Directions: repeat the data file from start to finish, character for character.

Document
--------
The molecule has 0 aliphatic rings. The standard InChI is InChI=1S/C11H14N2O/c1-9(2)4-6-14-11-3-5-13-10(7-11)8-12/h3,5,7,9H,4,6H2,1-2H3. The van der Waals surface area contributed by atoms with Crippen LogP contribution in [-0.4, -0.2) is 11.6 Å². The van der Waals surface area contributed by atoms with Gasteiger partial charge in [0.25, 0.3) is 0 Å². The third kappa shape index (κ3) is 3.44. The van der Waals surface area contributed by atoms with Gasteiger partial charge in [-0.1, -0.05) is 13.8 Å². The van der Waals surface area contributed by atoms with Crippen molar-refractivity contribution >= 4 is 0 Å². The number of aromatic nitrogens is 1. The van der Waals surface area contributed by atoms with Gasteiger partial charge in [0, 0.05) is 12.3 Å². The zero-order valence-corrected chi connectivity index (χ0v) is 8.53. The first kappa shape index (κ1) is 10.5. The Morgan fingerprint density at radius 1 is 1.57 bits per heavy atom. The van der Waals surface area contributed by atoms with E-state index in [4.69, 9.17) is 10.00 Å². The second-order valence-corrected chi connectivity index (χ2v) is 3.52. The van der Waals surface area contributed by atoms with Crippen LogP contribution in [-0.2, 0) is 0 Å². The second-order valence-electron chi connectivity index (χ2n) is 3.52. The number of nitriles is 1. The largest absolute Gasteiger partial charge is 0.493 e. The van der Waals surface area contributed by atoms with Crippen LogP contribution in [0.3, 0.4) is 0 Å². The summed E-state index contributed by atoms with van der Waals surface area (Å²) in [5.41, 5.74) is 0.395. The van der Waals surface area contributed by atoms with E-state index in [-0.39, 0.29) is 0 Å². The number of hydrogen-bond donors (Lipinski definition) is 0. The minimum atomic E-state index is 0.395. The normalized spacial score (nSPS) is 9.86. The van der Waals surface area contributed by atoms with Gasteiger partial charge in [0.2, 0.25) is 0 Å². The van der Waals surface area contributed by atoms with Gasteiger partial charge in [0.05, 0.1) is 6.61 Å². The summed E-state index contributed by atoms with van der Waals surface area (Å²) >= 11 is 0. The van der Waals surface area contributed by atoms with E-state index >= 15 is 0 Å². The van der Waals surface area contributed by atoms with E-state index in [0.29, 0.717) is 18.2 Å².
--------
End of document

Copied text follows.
The molecule has 0 aliphatic rings. The standard InChI is InChI=1S/C11H14N2O/c1-9(2)4-6-14-11-3-5-13-10(7-11)8-12/h3,5,7,9H,4,6H2,1-2H3. The van der Waals surface area contributed by atoms with Crippen LogP contribution in [-0.4, -0.2) is 11.6 Å². The van der Waals surface area contributed by atoms with Gasteiger partial charge in [0.25, 0.3) is 0 Å². The third kappa shape index (κ3) is 3.44. The van der Waals surface area contributed by atoms with Gasteiger partial charge in [-0.1, -0.05) is 13.8 Å². The van der Waals surface area contributed by atoms with Crippen molar-refractivity contribution >= 4 is 0 Å². The number of aromatic nitrogens is 1. The van der Waals surface area contributed by atoms with Gasteiger partial charge in [0, 0.05) is 12.3 Å². The zero-order valence-corrected chi connectivity index (χ0v) is 8.53. The first kappa shape index (κ1) is 10.5. The Morgan fingerprint density at radius 1 is 1.57 bits per heavy atom. The van der Waals surface area contributed by atoms with E-state index in [4.69, 9.17) is 10.00 Å². The second-order valence-corrected chi connectivity index (χ2v) is 3.52. The van der Waals surface area contributed by atoms with Crippen LogP contribution in [-0.2, 0) is 0 Å². The second-order valence-electron chi connectivity index (χ2n) is 3.52. The number of nitriles is 1. The largest absolute Gasteiger partial charge is 0.493 e. The van der Waals surface area contributed by atoms with Crippen LogP contribution in [0.3, 0.4) is 0 Å². The summed E-state index contributed by atoms with van der Waals surface area (Å²) in [5.41, 5.74) is 0.395. The van der Waals surface area contributed by atoms with E-state index in [-0.39, 0.29) is 0 Å². The number of hydrogen-bond donors (Lipinski definition) is 0. The minimum atomic E-state index is 0.395. The normalized spacial score (nSPS) is 9.86. The van der Waals surface area contributed by atoms with Gasteiger partial charge in [0.2, 0.25) is 0 Å². The van der Waals surface area contributed by atoms with Gasteiger partial charge in [0.05, 0.1) is 6.61 Å². The summed E-state index contributed by atoms with van der Waals surface area (Å²) >= 11 is 0. The van der Waals surface area contributed by atoms with E-state index >= 15 is 0 Å². The van der Waals surface area contributed by atoms with E-state index in [0.29, 0.717) is 18.2 Å².